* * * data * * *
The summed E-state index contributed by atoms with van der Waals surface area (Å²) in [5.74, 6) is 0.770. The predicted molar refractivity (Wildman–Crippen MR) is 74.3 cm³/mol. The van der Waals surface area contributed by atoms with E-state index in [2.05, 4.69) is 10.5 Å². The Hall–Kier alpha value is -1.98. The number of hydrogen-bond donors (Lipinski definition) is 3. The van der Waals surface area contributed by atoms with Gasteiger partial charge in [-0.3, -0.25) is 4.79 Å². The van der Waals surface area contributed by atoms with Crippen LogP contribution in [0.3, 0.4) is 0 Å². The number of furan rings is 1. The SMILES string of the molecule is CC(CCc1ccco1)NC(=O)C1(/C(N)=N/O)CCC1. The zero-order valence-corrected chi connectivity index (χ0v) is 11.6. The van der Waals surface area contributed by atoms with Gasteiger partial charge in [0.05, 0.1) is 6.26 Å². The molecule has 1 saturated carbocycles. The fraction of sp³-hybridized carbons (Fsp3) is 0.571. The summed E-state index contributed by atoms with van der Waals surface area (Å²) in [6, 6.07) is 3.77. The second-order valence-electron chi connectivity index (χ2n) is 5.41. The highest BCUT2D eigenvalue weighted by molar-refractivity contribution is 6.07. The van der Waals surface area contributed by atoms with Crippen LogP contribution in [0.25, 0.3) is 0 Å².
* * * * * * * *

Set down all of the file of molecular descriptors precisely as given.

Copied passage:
The summed E-state index contributed by atoms with van der Waals surface area (Å²) in [5.74, 6) is 0.770. The predicted molar refractivity (Wildman–Crippen MR) is 74.3 cm³/mol. The van der Waals surface area contributed by atoms with E-state index in [2.05, 4.69) is 10.5 Å². The Hall–Kier alpha value is -1.98. The number of hydrogen-bond donors (Lipinski definition) is 3. The van der Waals surface area contributed by atoms with Gasteiger partial charge in [-0.3, -0.25) is 4.79 Å². The van der Waals surface area contributed by atoms with Crippen LogP contribution in [0.3, 0.4) is 0 Å². The number of furan rings is 1. The SMILES string of the molecule is CC(CCc1ccco1)NC(=O)C1(/C(N)=N/O)CCC1. The zero-order valence-corrected chi connectivity index (χ0v) is 11.6. The van der Waals surface area contributed by atoms with Gasteiger partial charge in [0.05, 0.1) is 6.26 Å². The molecule has 1 saturated carbocycles. The fraction of sp³-hybridized carbons (Fsp3) is 0.571. The summed E-state index contributed by atoms with van der Waals surface area (Å²) in [6, 6.07) is 3.77. The second-order valence-electron chi connectivity index (χ2n) is 5.41. The highest BCUT2D eigenvalue weighted by molar-refractivity contribution is 6.07. The van der Waals surface area contributed by atoms with Crippen LogP contribution in [0.25, 0.3) is 0 Å².